The president then reviewed his address with his chief speechwriter and went to the residence for dinner with Laura Bush. They were in the living room when White House chief of staff Andrew Card called to inform the president that intelligence officials had no information that Saddam had left Iraq. Bush polished his remarks a final time and headed back to the Oval Office to deliver them to an anxious nation.
He spoke as a U.S.-led force of 300,000
PATRICK BAZ/AFP Photo
An explosion is seen in Baghdad early Thursday as the United States launched air strikes on the capital, making good on threats of military action to push President Saddam Hussein out of power. President George W. Bush announced he had launched war against Iraq. “My fellow citizens, at this hour American and coalition forces are in the early stages of military operations to disarm Iraq, to free its people and to defend the world from grave danger,” Bush said.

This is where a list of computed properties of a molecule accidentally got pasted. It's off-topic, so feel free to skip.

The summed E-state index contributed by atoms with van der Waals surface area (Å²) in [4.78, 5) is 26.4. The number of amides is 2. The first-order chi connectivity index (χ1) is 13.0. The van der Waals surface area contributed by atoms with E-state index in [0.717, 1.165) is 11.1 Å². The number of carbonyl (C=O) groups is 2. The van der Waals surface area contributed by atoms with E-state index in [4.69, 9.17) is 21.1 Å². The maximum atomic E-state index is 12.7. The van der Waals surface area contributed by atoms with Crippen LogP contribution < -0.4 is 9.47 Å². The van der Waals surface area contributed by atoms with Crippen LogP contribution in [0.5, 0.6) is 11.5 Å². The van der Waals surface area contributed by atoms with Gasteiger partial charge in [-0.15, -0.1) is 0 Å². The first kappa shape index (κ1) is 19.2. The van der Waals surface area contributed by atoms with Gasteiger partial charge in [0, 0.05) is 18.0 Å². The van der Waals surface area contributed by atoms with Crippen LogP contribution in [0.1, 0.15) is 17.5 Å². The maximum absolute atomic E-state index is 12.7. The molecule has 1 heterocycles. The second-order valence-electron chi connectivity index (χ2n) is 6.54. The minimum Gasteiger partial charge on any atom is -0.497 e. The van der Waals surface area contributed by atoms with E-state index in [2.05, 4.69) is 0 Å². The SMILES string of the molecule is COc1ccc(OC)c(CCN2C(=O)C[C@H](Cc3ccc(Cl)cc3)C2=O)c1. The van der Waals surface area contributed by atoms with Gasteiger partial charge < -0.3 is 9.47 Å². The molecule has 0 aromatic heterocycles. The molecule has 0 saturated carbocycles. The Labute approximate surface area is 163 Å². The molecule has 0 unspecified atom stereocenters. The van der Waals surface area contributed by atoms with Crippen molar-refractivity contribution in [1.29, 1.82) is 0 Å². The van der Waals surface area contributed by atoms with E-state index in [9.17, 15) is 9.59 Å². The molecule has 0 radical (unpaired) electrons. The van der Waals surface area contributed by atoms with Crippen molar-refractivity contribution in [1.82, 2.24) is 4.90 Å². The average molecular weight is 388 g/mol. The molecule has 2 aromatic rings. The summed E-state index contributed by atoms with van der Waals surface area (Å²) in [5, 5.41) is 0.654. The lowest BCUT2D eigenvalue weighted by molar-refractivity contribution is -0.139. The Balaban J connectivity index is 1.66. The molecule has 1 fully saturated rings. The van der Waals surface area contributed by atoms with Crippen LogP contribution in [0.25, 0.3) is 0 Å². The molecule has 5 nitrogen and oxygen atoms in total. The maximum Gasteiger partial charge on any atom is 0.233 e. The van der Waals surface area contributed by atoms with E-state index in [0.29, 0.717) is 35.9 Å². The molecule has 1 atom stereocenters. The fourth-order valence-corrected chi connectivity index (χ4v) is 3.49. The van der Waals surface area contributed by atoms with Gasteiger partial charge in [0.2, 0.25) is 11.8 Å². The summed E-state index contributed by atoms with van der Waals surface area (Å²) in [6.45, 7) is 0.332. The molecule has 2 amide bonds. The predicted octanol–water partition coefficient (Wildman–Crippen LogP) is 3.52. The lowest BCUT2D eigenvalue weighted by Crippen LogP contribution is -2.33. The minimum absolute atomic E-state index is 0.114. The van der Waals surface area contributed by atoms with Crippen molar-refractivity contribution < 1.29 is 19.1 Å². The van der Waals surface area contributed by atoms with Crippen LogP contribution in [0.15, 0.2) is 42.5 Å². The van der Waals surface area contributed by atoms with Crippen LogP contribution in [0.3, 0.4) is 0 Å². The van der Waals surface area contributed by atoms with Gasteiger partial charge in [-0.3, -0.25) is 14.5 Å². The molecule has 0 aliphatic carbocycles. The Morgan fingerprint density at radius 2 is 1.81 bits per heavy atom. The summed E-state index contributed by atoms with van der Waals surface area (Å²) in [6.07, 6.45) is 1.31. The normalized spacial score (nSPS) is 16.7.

■ Short salvo aimed to knock out selected targets, Page 5A
■ 1.000 troops launch raids in Afghanistan, Page 5A
■ Full text of Bush's address to nation, Page 5A
■ Confidence in campaign, worries about terrorism,
■ Start of war draws mixed reactions, Page 5A
■ What is a Tomahawk missile? Page 5A
■ Briefs from the warfront, Page 5A
■ Follow late
developments on (fie Herald-Zeitung Web
Local war vets: It’s time to go
By Ron Maloney
Bonnie Pickett didn’t win the bingo jackpot Wednesday night at American Legion Post 179 in New Braunfels.
“I wasn’t lucky,” she said.
“Saddam Hussein isn’t going to be lucky tonight either,” she said, about hah an hour after President George W. Bush announced to the nation that the war to oust Hussein from Iraq had begun.
U.S. forces fired cruise missiles and sortied stealth fighter-bombers against an undisclosed site in Baghdad at 8:30 p.m. Central — just before
dawn in Iraq.